Young Czech helmer Jan Sverak’s distinctive gift, shown in “Kolya,” for juggling Bohemian charm with deep-rooted emotion succeeds on the much larger stage of “Dark Blue World,” thanks to another well-textured script by his father, Zdenek Sverak, and performances which play to the front row rather than the gallery. An intimate dramedy of two Czech pilots in Britain’s Royal Air Force who fall for the same woman during WWII, pic is full of engaging characters and big-heartedness beneath the aerial dogfights and more serious message of what Communism later did to these heroes. Strikingly shot in widescreen, this quality mainstream entertainment lacks the simplicity and cuteness that made the Academy Award-winning “Kolya” such an international success, but with the right positioning and marketing could fly reasonably high beyond home turf, especially in Europe. Pic opened in Prague May 16 and is being touted for a North American preem at the Toronto fest this fall.
From “Wings” to “The Right Stuff,” the Deep Blue Yonder has provided a favorite arena in the movies for characters to work out their terrestrial conflicts and personal aspirations. “Dark Blue World” takes the idea one step further by framing the wartime drama as a series of memory flashbacks from the dark, early days of Czech communism in 1950. As Lt. Franta Slama (Ondrej Vetchy) recuperates in the grim hospital of Mirov Prison, packed with political prisoners, he recalls the heady, final days of freedom just prior to the German invasion of Czechoslovakia in ’39.
Franta was then a carefree flyer at Olomouc Airfield, with a young rookie pilot, Karel (Krystof Hadek), assigned to his care. On the day German troops march into the country, Franta is more interested in getting it on with a cute blonde who’s promised to the local stationmaster.
When German troops commandeer the airfield, Franta quietly knuckles down to working under his new overlords, but soon he and Karel set about escaping to freedom. Pic rapidly switches to a rural training center in England, 1940, where the duo and other Czechs stumble through language lessons, partake in strategy exercises on bicycles equipped with wings, and generally hang out together as they await the call to action. Among their group are a piano-playing lothario, Machaty (Oldrich Kaiser), a gross Moravian, Sysel, and a kid with a perpetual stammer.
Played in a naturalistic manner by the main cast, with dialogue realistically sliding between Czech and English, these scenes establish an easy friendship born of a common background that’s been uprooted and planted in a foreign land. The elder Sverak’s strong script is very even-handed here, with the Czechs as well as the Brits coming in for good-natured ribbing.
A half-hour into the pic, the action gets under way, with a dogfight vs. some German planes that leads to an immediate casualty in the group. (Pic isn’t soft-centered in suddenly dispatching its characters.) In tandem with Ondrej Soukup’s broad, aspirational score, these aerial sequences pack as big a punch as anything in larger-budgeted productions. Helmer never allows the f/x to take precedence over the personalities involved — even finding time for shafts of humor between the drama — and, more than in any other movie, conveys the visceral feel of being peppered with gunfire while cooped up in a claustrophobic cockpit.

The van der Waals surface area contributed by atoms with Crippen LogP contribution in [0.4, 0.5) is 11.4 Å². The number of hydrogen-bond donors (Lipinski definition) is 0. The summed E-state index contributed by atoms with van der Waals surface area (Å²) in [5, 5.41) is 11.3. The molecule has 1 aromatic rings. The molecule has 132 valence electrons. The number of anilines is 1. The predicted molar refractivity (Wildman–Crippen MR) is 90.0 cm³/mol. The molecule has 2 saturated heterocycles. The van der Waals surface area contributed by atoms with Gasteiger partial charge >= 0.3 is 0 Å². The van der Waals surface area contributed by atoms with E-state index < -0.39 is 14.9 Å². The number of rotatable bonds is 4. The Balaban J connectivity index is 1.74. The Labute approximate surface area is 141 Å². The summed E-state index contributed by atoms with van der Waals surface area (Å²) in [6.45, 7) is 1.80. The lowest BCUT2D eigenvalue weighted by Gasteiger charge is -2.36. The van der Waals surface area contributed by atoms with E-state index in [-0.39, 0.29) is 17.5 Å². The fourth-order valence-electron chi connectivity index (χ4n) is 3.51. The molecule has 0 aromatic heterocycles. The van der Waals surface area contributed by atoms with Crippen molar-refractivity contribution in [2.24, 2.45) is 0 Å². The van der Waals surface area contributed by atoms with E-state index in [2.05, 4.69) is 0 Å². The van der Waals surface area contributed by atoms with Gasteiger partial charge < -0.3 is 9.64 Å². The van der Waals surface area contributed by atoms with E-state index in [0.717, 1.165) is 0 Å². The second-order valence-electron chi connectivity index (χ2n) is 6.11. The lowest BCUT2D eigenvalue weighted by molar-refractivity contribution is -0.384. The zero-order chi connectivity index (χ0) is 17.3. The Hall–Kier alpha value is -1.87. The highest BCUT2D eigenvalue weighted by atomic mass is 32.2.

After such lengthy preparation, the human conflict clicks into gear when Karel, shot down over England, stumbles onto the rural home of Susan (Tara Fitzgerald), wife of an absent sailor. Their brief encounter, and her much longer one with the older Franta, tests the friendship between the lovestruck kid and his superior officer, as the pair’s fates become entwined in later missions.
Sverak’s sheer technical finesse, and ability to spin on a dime between comedy and tragedy, the personal and the historical, makes “Deep Blue World” succeed where other similarly themed movies, from “Battle of Britain” to “The Blue Max,” seem heavy-handed by comparison. Although the script further ups the stakes by moving backwards and forwards between the ’50s and ’40s, the movie has a seamless emotional line that doesn’t make the time shifts annoying.
Taking a typically Czech approach in which all characters are shown to be complicit in each other’s fates, and made up of equal parts good and bad, even supporting roles — such as a former Nazi doctor (Hans-Jorg Assmann) in the Czech prison — emerge as damaged but essentially sympathetic goods. In a good example of the script’s pungent economy, the doc inspects one prisoner’s wounds after an interrogation and murmurs, “Nazis, Communists … the blows are the same.”
Pic’s neatly worked out final reels, which go for a prolonged shrug of the shoulders rather than physical confrontations, are extremely moving.
The heart and soul of the movie resides in the perf of the experienced Vetchy (the gravedigger in “Kolya”), whose easygoing, twinkly-eyed charm avoids any one-dimensional macho posturing. In a relatively small role, Fitzgerald radiates a mature, no-nonsense presence as the lonesome wife, meshing easily with her Czech co-stars, and newcomer Hadek is restrained in the potentially sulky part of Karel. Among the strong supports, Kaiser shines as Machaty, a cynical, seen-it-all womanizer with a melancholic center.
Almost entirely shot in the Czech Republic, apart from some sea scenes done in South Africa and some pickup shots of the White Cliffs of Dover, the movie features a couple of rather un-English landscapes but is generally well fabricated, with a lived-in look to Jan Vlasak’s production design and Vera Mirova’s costumes. Though much is packed into the running time, there’s little sense of dramatic overcrowding, thanks to Sverak’s skill at transitions.
A final historical note says all the pilots were finally released from prison in ’51, but were only fully rehabilitated 40 years later.